Fed rate rises, a trade war and US dollar dominance add up to a big headache for Beijing
China is growing more vulnerable to capital outflow pressures – even with some tools at it disposal
As the US Federal Reserve raises rates, there are growing concerns over capital flight and financial system meltdowns in emerging markets – and China, in the middle of an escalating trade war with the United States, is no exception.
This week the Fed raised interest rates for a third time this year, reaffirming its outlook for further gradual rises well into next year.
Countries from Argentina to Turkey have already been battered by higher interest rates in the US as US dollar-denominated assets became more attractive, triggering capital flight from those countries that have seen their currencies weaken against the greenback.
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Weighed down with US trade tariffs and a domestic debt overhang, China is vulnerable to capital outflow pressure and sell-offs. Already, Shanghai stocks have lost 15.6 per cent this year and the yuan has fallen by 9 per cent against the US dollar since April, an unprecedented pace of depreciation.
Anna Stupnytska, global economist at Fidelity International, said in a note that emerging market economies were already facing tighter financial conditions this year, “which have resurfaced some vulnerabilities as capital flows started reversing”.
“With the trade war rhetoric unlikely to de-escalate any time soon, the overall risks to US and global growth are clearly skewed to the downside,” Stupnytska said.
The strength and stability of the US dollar has made it the backbone of the world’s reserve currency system, maintaining liquidity and a safe haven status during times of volatility.
Despite Beijing’s constant complaints about the dollar hegemony over the past decade, the greenback is still the default choice for China’s trade settlement, and dollar-denominated assets account for about two-thirds of China’s total foreign exchange reserves.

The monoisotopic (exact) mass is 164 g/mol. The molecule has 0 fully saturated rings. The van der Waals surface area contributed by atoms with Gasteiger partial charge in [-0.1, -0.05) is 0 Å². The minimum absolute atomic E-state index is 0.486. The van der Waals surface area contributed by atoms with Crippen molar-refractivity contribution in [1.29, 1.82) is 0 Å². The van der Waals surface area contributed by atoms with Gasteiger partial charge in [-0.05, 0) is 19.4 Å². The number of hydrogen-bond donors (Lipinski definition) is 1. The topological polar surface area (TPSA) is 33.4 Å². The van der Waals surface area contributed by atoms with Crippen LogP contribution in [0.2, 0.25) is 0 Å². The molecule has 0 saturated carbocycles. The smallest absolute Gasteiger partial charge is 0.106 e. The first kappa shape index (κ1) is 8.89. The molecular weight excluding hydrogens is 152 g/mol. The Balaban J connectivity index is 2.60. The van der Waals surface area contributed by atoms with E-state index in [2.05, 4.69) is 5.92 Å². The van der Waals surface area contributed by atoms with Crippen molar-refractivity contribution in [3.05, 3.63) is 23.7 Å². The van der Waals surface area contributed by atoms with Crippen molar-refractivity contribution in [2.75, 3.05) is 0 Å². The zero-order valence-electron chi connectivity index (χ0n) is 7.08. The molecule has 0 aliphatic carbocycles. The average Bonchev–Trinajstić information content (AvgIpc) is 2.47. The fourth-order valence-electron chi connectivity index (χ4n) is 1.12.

As the trade war intensifies, China has again argued that the dollar’s anchor currency status – and not China’s trade practices – is the reason the US is running deficits in the goods and service trade with other countries.
In a white paper titled “The Facts and China’s Position on China-US Trade Friction” released this week, China argued that the US used “exorbitant privilege”, a term coined by former French president Valéry Giscard d’Estaing, to levy seigniorage – or profit – on all countries.
“For the US the cost for printing a hundred-dollar bill is no more than a few cents, but other countries will have to provide real goods and services in exchange for that note,” the report said.
“On the other hand, as a major global currency, the US dollar supports global trade settlements, and the US supplies US dollars to the world by way of a deficit. Therefore, beneath the US trade deficit lie profound US interests and the very root of the international currency system.”
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China also argues that low savings and high consumption in the US economy means that the country has to run a deficit to attract a large amount of foreign savings. “The US trade deficit is an endogenous, structural and sustained economic phenomenon,” the white paper said.
Economists said the dollar’s status was a source of power for the world’s largest economy.
Yukon Huang, senior fellow at the Carnegie Endowment and the former World Bank’s country director for China, said: “As long as you control the international financial system, you can ignore the rest of the world.”
But that dominance is not total.
The US dollar’s share of currency reserves reported to the International Monetary Fund dropped to a four-year low in the first quarter of US$6.499 trillion, or 62.48 per cent of allocated reserves.
It was the lowest level since it reached 61.24 per cent in the fourth quarter of 2013, according to IMF data. The share of the reserves in euro, yuan and sterling rose during the first quarter.
At the same time, Beijing has various tools at its disposal to avoid any exodus of funds or sharp depreciation in the yuan, including draconian controls over outbound payments and wider channels for inflows.
Frances Cheung, head of macro strategy for Asia at Westpac Banking, said demand for China’s onshore government bonds showed that investors were not losing confidence.
Chinese Premier Li Keqiang also promised this month that China would not use the yuan as a weapon in the trade war.
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But while China can temporarily shield its financial markets from fallout from the Fed, it could lose an economic war if US dollar dominance continues.
“All America has to do to preserve its economic dominance is to grow 2 per cent a year for the next 20 or 30 years,” Huang said. “[This is because] America’s gross domestic product per capita is seven times as large as China’s. The gap between China and America just gets bigger and bigger.”
Additional reporting by Reuters